What’s missing from the picture

As some of you might already know, this period is rather tough for me, as I’ve recently lost a loved person. But this has also given me the context and space to better understand myself and my emotional dynamic, as I’m passing through the whole grieving process.

Grief is, to put it in a poetic way, the daughter of love. Is what’s left when a dear person leaves us. It doesn’t matter if we talk about someone’s death or about being left by those we were holding dear. It is loss, and loss is painful. That easy.

But this whole pain is never just about the present moment. More often it is about the future moments that person will be missing from our lives. Maybe our first job, our graduation, our wedding. Milestones where we’d love that person’s presence around us.

Currently, my main struggle is to accept that there is no such thing as a right way of living the grief. That the fact that I’m active on Social Media, paint my nails and I’m not wearing only dark clothes is not the expression of me being over it. It’s hard because of the social conditioning that surrounds this kind of moment. The social imperatives of what should and should not be done in such contexts.

Here, though, the grief is about something else. About the small gestures that no one else will be doing for us again. About the way that person smiled or comforted us. About the moments that person will be missing.

Grief is a void. An empty space, a trace left by someone we’ve deeply cared about. And managing it might be hard and uncomfortable at times. It’s personal, intimate, and unique, there is no such thing as two individuals grieving in the same way.

I can only share what I’ve learned so far, hoping it will help more people with their mental struggles.

  • It’s okay to feel good

At first, the moments when I was feeling good, authentically good, were followed by guilt trips. As if I wasn’t doing things right if I could, still, feel good. Until the moment when I realized, sitting in the sun, that she wanted me to feel good. To be happy. And if that person wanted me to feel good with my life while she was part of it, she definitely would have the same attitude now.

  • Stick to a routine

One of the best things you can do during a tough time is sticking to a clear routine. Small habits, daily practice. It helps you adapt to the new reality: a reality where that person is no longer living. But you do still live there, so try to make it easy, not a burden.

  • Do things that make you happy about yourself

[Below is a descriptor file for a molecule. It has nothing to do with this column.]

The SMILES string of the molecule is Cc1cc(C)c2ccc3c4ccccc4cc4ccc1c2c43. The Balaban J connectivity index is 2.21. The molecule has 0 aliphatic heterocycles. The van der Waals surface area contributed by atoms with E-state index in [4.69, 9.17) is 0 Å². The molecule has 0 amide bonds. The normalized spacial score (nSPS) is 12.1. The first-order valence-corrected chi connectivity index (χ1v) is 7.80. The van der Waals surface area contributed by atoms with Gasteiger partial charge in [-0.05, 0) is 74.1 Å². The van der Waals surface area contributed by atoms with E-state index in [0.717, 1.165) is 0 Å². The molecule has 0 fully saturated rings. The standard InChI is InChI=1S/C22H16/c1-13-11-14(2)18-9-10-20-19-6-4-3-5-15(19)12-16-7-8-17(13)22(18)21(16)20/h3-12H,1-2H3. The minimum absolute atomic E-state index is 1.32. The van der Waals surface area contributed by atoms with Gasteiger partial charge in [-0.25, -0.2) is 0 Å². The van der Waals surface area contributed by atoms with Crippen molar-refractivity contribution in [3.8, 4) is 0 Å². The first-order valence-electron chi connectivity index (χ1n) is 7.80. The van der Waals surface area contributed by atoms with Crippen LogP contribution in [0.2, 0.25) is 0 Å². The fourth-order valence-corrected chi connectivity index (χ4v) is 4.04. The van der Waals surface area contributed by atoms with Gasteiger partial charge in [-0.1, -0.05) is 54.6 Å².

It doesn’t have to be a big thing, it has to make you smile. For me, this moment was while cutting the first flowers from my garden and putting them in a vase on my desk. I was happy to see their beauty, feel their fragrance, and I’ve smiled thinking about how much she loved this kind of thing.

  • Revisit your memories with that person

I’m not sure if our loved ones ever leave us, to be fair. There is a part of me that likes to believe that they still hang around somewhere, laughing at our clumsiness and bad decisions. And I might be old-fashioned, but do you remember those photos with you? Go and pass through them. Revisit those moments, the details of the memories you’ve got together. Remember the things you’ve learned from that person. I remember often things she loved, or things she has told me. I also know that, as long as I don’t forget, she’s not dead. Because people die only when those that could tell stories about them will die.

  • Plan your future

Grief tends to make you live in the past. Don’t. Instead, do your best and plan your future. Do it how you feel it. Maybe put together a vision board, or set some goals you want to reach, this is all up to you. Just take the time to reflect on it and establish the small steps you need to take. Your loved ones, even if they’ve passed away, will love to see you succeed.

  • Reach out for support

Say it after me, loud and clear: I’m not weak for needing help. I’m not weak for needing help. Because it’s true, you’re not. Just a human that has to pass an incredibly challenging period of their lives. Talk about it. Be honest about it. Let your dear ones know that you struggle with integrating that loss. It’s okay. It really is. Some of us need more help than others, and it’s perfectly fine. This, as I have said before, is a deeply personal and intimate process. If you feel like the help of a counselor would be beneficial, go ahead and make that appointment. No one has ever been born ready for such life contexts.

This is what I’ve learned so far about dealing with a loved one’s loss. That you need to maintain your composure and take things slowly, one day at a time, without any kind of guilt trips or remorses. You did your best, and definitely has been enough for them, as it should be for you as well. So try to give yourself some credit. It doesn’t seem like it, but you’re doing a great job. And one day, the sun will shine again, as bright and warm as you remember it used to.


fantezie. fantasmă. fantasmagorie. agonia
care se întâlnesc fără să se despartă,
a spart deja granițele cu realitatea,
invazia are forma zilei de mâine,
Șeherezada stă derutată într-o
poveste orientală sucită, distopie, citește
în cafea; sfârșitul
nu mai e nici măcar previzibil,
fericirea se mută la mituri personale

un apus, două apusuri, dor
de portocaliul cu subton de roz celest
ce-a păzit nașterea unei povești,
de sub stern se întoarce spărgând ușa,
cu zgomot, se separă
de liniștea cu care a plecat. prietenie
unilaterală, indivizibilă de ritmul vieții.

o dimineață, două dimineți, ceață.
reflexia din oglindă e tot